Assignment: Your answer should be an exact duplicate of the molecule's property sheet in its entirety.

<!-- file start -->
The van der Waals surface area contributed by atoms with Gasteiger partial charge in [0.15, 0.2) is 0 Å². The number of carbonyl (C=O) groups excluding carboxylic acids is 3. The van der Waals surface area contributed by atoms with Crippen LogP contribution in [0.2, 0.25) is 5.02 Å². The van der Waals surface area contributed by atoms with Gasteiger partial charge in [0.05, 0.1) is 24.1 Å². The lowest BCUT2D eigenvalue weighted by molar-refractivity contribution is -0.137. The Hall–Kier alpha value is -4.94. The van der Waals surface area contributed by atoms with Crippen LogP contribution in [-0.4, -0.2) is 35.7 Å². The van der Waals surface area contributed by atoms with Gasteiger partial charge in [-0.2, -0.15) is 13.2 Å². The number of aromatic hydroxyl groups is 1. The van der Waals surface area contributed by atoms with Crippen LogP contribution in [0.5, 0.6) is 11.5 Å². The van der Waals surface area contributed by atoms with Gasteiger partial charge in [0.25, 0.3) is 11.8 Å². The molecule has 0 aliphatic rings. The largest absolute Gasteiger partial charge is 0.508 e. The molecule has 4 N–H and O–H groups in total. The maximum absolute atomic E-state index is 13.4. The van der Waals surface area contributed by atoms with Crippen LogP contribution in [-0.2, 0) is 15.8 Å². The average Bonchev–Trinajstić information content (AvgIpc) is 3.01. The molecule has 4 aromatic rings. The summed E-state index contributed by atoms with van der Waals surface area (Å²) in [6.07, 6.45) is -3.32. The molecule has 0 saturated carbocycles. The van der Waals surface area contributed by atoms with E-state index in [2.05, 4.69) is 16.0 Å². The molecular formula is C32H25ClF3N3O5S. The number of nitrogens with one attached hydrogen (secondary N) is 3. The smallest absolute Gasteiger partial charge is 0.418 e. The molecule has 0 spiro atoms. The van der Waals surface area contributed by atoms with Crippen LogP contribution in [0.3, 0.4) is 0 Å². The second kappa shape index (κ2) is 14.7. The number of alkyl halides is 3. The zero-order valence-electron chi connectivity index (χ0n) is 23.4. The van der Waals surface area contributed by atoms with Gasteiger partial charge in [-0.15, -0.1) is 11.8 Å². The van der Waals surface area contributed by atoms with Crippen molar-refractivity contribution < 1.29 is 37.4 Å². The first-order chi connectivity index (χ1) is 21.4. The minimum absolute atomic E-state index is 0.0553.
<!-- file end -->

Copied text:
The van der Waals surface area contributed by atoms with Gasteiger partial charge in [0.15, 0.2) is 0 Å². The number of carbonyl (C=O) groups excluding carboxylic acids is 3. The van der Waals surface area contributed by atoms with Crippen LogP contribution in [0.2, 0.25) is 5.02 Å². The van der Waals surface area contributed by atoms with Gasteiger partial charge in [0.05, 0.1) is 24.1 Å². The lowest BCUT2D eigenvalue weighted by molar-refractivity contribution is -0.137. The Hall–Kier alpha value is -4.94. The van der Waals surface area contributed by atoms with Crippen LogP contribution in [-0.4, -0.2) is 35.7 Å². The van der Waals surface area contributed by atoms with Gasteiger partial charge in [-0.2, -0.15) is 13.2 Å². The number of aromatic hydroxyl groups is 1. The van der Waals surface area contributed by atoms with Crippen LogP contribution in [0.5, 0.6) is 11.5 Å². The van der Waals surface area contributed by atoms with Gasteiger partial charge in [0.25, 0.3) is 11.8 Å². The molecule has 0 aliphatic rings. The largest absolute Gasteiger partial charge is 0.508 e. The molecule has 4 N–H and O–H groups in total. The maximum absolute atomic E-state index is 13.4. The van der Waals surface area contributed by atoms with Crippen LogP contribution in [-0.2, 0) is 15.8 Å². The average Bonchev–Trinajstić information content (AvgIpc) is 3.01. The molecule has 4 aromatic rings. The summed E-state index contributed by atoms with van der Waals surface area (Å²) in [6.07, 6.45) is -3.32. The molecule has 0 saturated carbocycles. The van der Waals surface area contributed by atoms with E-state index in [2.05, 4.69) is 16.0 Å². The molecular formula is C32H25ClF3N3O5S. The number of nitrogens with one attached hydrogen (secondary N) is 3. The smallest absolute Gasteiger partial charge is 0.418 e. The molecule has 0 spiro atoms. The van der Waals surface area contributed by atoms with Crippen LogP contribution in [0.3, 0.4) is 0 Å². The second kappa shape index (κ2) is 14.7. The number of alkyl halides is 3. The zero-order valence-electron chi connectivity index (χ0n) is 23.4. The van der Waals surface area contributed by atoms with Gasteiger partial charge in [-0.15, -0.1) is 11.8 Å². The van der Waals surface area contributed by atoms with Crippen molar-refractivity contribution < 1.29 is 37.4 Å². The first-order chi connectivity index (χ1) is 21.4. The minimum absolute atomic E-state index is 0.0553.